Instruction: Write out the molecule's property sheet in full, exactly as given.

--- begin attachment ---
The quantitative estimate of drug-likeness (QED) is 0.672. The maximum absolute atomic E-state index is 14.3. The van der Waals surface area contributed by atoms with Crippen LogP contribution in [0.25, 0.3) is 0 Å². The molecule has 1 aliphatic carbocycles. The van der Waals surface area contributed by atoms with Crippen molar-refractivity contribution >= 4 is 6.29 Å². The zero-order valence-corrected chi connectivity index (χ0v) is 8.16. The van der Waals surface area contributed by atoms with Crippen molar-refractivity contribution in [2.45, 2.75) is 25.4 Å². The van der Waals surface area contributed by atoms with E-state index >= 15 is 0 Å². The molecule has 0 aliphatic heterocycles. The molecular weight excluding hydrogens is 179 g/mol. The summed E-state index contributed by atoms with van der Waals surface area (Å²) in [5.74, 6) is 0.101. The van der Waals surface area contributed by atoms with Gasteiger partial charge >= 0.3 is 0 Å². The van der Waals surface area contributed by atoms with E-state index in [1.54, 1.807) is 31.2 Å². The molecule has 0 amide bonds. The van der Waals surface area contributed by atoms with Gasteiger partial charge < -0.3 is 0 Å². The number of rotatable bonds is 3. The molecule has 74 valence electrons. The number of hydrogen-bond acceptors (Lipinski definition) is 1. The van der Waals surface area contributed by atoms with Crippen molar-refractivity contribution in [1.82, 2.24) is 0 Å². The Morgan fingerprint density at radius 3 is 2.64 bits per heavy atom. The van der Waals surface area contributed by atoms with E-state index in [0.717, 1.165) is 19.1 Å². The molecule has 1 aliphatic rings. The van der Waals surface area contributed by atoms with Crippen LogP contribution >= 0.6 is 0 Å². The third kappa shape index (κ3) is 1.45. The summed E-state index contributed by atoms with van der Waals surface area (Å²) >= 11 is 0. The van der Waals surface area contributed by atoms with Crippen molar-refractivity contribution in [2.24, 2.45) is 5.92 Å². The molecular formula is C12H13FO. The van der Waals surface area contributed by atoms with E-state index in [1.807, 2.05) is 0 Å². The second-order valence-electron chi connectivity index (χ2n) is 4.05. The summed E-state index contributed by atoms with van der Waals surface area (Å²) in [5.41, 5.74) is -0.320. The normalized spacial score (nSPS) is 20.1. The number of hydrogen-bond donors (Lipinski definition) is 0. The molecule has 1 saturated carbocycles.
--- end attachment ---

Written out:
The quantitative estimate of drug-likeness (QED) is 0.672. The maximum absolute atomic E-state index is 14.3. The van der Waals surface area contributed by atoms with Crippen LogP contribution in [0.25, 0.3) is 0 Å². The molecule has 1 aliphatic carbocycles. The van der Waals surface area contributed by atoms with Crippen molar-refractivity contribution >= 4 is 6.29 Å². The zero-order valence-corrected chi connectivity index (χ0v) is 8.16. The van der Waals surface area contributed by atoms with Crippen molar-refractivity contribution in [2.45, 2.75) is 25.4 Å². The van der Waals surface area contributed by atoms with E-state index >= 15 is 0 Å². The molecule has 0 aliphatic heterocycles. The molecular weight excluding hydrogens is 179 g/mol. The summed E-state index contributed by atoms with van der Waals surface area (Å²) in [5.74, 6) is 0.101. The van der Waals surface area contributed by atoms with Gasteiger partial charge >= 0.3 is 0 Å². The van der Waals surface area contributed by atoms with E-state index in [1.54, 1.807) is 31.2 Å². The molecule has 0 amide bonds. The van der Waals surface area contributed by atoms with Gasteiger partial charge < -0.3 is 0 Å². The number of rotatable bonds is 3. The molecule has 74 valence electrons. The number of hydrogen-bond acceptors (Lipinski definition) is 1. The van der Waals surface area contributed by atoms with Crippen molar-refractivity contribution in [1.82, 2.24) is 0 Å². The Morgan fingerprint density at radius 3 is 2.64 bits per heavy atom. The van der Waals surface area contributed by atoms with E-state index in [0.717, 1.165) is 19.1 Å². The molecule has 1 aliphatic rings. The van der Waals surface area contributed by atoms with Crippen LogP contribution >= 0.6 is 0 Å². The third kappa shape index (κ3) is 1.45. The summed E-state index contributed by atoms with van der Waals surface area (Å²) >= 11 is 0. The van der Waals surface area contributed by atoms with Crippen molar-refractivity contribution in [2.24, 2.45) is 5.92 Å². The molecular formula is C12H13FO. The van der Waals surface area contributed by atoms with E-state index in [1.807, 2.05) is 0 Å². The second-order valence-electron chi connectivity index (χ2n) is 4.05. The summed E-state index contributed by atoms with van der Waals surface area (Å²) in [5.41, 5.74) is -0.320. The normalized spacial score (nSPS) is 20.1. The number of hydrogen-bond donors (Lipinski definition) is 0. The molecule has 1 saturated carbocycles.